The Dallas Movie Screening Group

This is the homepage of the Dallas Movie Screening Group. To join our mailing list you must sign up at our group page on Yahoo. You will then be connected to receive notices on how to find passes to the local screenings in the DFW area. It's up to you to pickup or sign up for passes. You can also barter, trade or just giveaway passes you don't want, need or share with other members of the group. Please read the instructions on the Yahoo page very carefully before posting. This group is closely moderated so that your mail box is not full of spam or other unnecessary mail. We appreciate everyone's consideration and cooperation.

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Website and Group Contact: dalscreenings@gmail.com

Friday, January 11, 2013

Quartet



Beecham House is a retirement home for musicians. Based on the play of the same name by Ronald Harwood (The Pianist) who also wrote the screenplay. Dustin Hoffman directed and executive produced the comedy/drama filled with the best actors from Great Britain. Like the Best Exotic Marigold Hotel, the film redefines growing old with how art keeps the brain active, raises the human spirit and ultimately brings hope. Maggie Smith's performance earned a 2013 Golden Globes nomination for Best Actress in a Comedy or Musical.

The residents of Beecham House give a concert every year to celebrate Giuseppe Verdi's birthday and raise funds for their home. Life is thrown into turmoil when a former grande dame of the opera who has fallen on hard times comes to the House. Jean Horton (Maggie Smith) used to be married to Reggie (Tom Courtenay) and he's not very happy about the situation. Reggie, Jean, Wilf (Billy Connolly) and Cissy (Pauline Collins) were once in a quartet. With the fourth member of their group arrives, the old simmering rivalries begin to surface.

The beautiful appointed residence seems like an idyllic setting where the oldsters spend their days singing, reading, and the organized activities like dancing, or just having tea. Reggie gives classes to teenagers about opera. His best friend obsesses about sex, Cissy flutters around and may not be playing with a full deck all the time. Jean was more ambitious than her group members including her ex-husband. She's still a bit of a diva but refuses to sing.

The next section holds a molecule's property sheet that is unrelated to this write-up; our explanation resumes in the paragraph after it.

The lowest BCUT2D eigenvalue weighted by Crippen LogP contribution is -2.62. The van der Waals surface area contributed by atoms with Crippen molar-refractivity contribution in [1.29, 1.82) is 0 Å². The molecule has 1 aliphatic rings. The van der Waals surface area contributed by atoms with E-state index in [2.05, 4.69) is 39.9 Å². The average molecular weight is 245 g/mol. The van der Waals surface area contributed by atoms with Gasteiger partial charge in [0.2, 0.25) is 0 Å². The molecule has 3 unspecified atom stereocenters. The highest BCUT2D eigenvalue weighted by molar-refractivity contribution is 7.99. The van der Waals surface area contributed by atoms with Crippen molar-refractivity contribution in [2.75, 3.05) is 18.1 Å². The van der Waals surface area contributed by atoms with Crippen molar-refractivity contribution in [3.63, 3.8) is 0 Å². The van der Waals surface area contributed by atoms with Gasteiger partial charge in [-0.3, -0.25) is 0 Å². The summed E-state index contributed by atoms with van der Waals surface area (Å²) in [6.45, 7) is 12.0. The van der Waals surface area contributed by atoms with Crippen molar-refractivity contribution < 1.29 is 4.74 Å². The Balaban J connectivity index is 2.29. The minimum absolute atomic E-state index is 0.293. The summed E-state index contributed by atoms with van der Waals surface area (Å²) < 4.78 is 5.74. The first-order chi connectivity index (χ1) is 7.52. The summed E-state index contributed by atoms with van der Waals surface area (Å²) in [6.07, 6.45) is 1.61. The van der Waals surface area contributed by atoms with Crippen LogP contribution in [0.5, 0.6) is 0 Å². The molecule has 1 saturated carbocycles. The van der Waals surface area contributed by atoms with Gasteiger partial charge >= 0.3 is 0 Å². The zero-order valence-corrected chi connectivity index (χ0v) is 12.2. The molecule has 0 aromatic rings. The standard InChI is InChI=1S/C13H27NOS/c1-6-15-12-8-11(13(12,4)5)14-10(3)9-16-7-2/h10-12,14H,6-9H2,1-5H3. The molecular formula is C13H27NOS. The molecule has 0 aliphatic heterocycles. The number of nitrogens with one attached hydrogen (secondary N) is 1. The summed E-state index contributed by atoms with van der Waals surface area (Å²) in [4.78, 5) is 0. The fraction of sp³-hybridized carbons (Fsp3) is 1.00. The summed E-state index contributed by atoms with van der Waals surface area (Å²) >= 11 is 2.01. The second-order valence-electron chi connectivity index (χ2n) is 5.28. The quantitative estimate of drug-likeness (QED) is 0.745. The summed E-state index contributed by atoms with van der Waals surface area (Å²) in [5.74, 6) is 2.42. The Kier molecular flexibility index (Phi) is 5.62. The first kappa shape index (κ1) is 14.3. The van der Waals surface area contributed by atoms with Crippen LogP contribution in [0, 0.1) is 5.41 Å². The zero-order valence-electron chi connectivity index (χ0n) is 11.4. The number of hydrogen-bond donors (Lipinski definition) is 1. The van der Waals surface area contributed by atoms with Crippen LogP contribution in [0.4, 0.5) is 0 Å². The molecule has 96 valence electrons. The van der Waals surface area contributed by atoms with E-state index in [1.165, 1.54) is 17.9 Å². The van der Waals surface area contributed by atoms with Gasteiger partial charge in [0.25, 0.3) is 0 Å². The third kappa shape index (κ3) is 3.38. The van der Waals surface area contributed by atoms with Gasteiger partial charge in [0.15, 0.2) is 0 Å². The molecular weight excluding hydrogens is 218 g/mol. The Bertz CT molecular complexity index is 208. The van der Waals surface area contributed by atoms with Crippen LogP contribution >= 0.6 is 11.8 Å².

Hoffman lets the actors and the story meander around the beautiful grounds of Hedsor House, Buckinghamshire in autumn 2011. There's lots of singing and musical instrumentals as the musicians practice for their concert. Michael Gambon plays Cedric dressed in a silk dressing gown and fez who is the master of ceremonies offering his critical advise to the performers. Dr. Lucy Cogan (Sheridan Smith) is in charge of the seniors at the home has to reassure the worried residents when one of their own is taken to hospital. You can see on everyone's faces the fear that one day that may be them.

Everyone tires to talk Jean into singing the Quartet from Rigoletto with her old group. It's a huge honor but Jean is adamant about not doing it. She doesn't want to insult the memory of who she was since she believes her gift deserted her. Cissy manages to push the right buttons that had threatens her pride. It's delightful to watch the seniors sing. It's encouraging to watch the actors of very mature years bicker, discuss points endless debates, then bring to their music something that long years of experience can enbue. The cast is filled with past members of real life opera companies. Age has not done that much damage to their voices. And the joy of their songs will leave you filled with hope that growing old doesn't have to be end of your dreams. Hoffman directed this his first movie at the ripe age of 75.
(Review by reesa)





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